SciLifeLab researchers among the most cited
SciLifeLab Fellow Johan Bengtsson-Palme and SciLifeLab researcher Mia Wadelius are among the top 1% cited researchers in the world in Clarivate’s “Highly Cited Researchers” list.
The list is based on analyses of citation data from the Web of Science. When researchers refer to one another’s work, this indicates who has written the most significant and valuable scholarly articles. The analysis has identified the researchers who are among the most cited (top 1%) in natural sciences, social sciences, and humanities over 2011–2021.
We asked Johan and Mia how it felt to be once again one of the most cited researchers in the world.
– It is, of course, very exciting. This is, above all, a receipt that what I have been involved in and done is being used and that the resources we have created will benefit many people. I am not entirely comfortable with citations being used to measure quality, but it is a measure of usability, says Johan Bengtsson-Palme.
Mia Wadelius was similarly pleased to be one of the most cited researchers on the planet.
– I am both happy and proud to be on the list. The most cited articles are done within international projects. Because many authors are involved in these collaborations, they provide less merit locally, but the results can be all the more valuable, says Mia Wadelius.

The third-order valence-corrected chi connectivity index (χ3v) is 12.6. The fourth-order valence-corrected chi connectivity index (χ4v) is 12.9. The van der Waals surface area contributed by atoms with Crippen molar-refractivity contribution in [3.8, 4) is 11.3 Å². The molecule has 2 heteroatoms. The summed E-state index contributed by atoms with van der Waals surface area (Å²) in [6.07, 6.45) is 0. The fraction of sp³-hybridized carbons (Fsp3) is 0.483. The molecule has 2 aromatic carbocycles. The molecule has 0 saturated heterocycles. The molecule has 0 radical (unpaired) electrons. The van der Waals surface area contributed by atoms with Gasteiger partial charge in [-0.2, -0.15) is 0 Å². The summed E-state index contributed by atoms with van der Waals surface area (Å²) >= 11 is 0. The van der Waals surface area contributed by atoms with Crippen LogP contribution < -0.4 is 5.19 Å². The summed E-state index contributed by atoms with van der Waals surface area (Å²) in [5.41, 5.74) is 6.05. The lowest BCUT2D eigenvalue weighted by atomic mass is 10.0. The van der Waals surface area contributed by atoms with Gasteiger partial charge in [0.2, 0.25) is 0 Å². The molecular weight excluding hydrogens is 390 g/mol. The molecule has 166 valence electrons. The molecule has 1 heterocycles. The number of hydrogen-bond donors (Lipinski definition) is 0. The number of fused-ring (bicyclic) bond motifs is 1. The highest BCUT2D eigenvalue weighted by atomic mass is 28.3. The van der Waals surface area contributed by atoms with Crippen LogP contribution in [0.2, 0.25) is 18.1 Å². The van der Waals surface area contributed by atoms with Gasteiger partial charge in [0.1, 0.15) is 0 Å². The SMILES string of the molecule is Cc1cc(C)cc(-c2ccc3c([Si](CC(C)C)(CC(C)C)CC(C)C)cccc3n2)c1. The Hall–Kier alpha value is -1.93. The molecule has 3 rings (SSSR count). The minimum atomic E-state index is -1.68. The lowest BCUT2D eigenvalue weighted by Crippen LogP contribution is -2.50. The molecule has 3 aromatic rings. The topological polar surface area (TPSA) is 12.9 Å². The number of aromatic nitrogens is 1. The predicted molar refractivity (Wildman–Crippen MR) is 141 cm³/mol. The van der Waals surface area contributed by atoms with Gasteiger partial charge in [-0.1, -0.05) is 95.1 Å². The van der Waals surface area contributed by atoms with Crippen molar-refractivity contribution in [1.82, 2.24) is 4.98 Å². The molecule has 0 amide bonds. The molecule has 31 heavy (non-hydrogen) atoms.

Is there any particular paper that stands out?
– 2022 was a strange year with many articles stuck in review processes, so I only have one publication to highlight this year. It is a paper (http://dx.doi.org/10.1002/ctm2.1023) about the bacteria in the vagina and how they affect premature birth. First author Tove Wikström did a fantastic job with this for several years, despite complex and contradictory results, which partly go against the consensus in the field. So when it was finally published in the journal Clinical and Translational Medicine, it felt great because we struggled to find out why the results contradicted previous studies, Johan says.
Mia echoed these sentiments as she had also felt the troublesome review process.
– I agree with Johan Bengtsson-Palme that it has been slow to publish in 2022. If I were to choose a research article from 2022, it would be doi: 10.3389/fgene.2022.982955, which shows that our genes do not play a huge role for how we react to the blood-thinning medication apixaban (Eliquis), as opposed to the known effect of our genes on the old blood-thinning medication warfarin. I am impressed that first author Sofia Attelind published the article about apixaban in a rather good journal because it is challenging to publish so-called negative findings, Mia says.
Congratulations to both!
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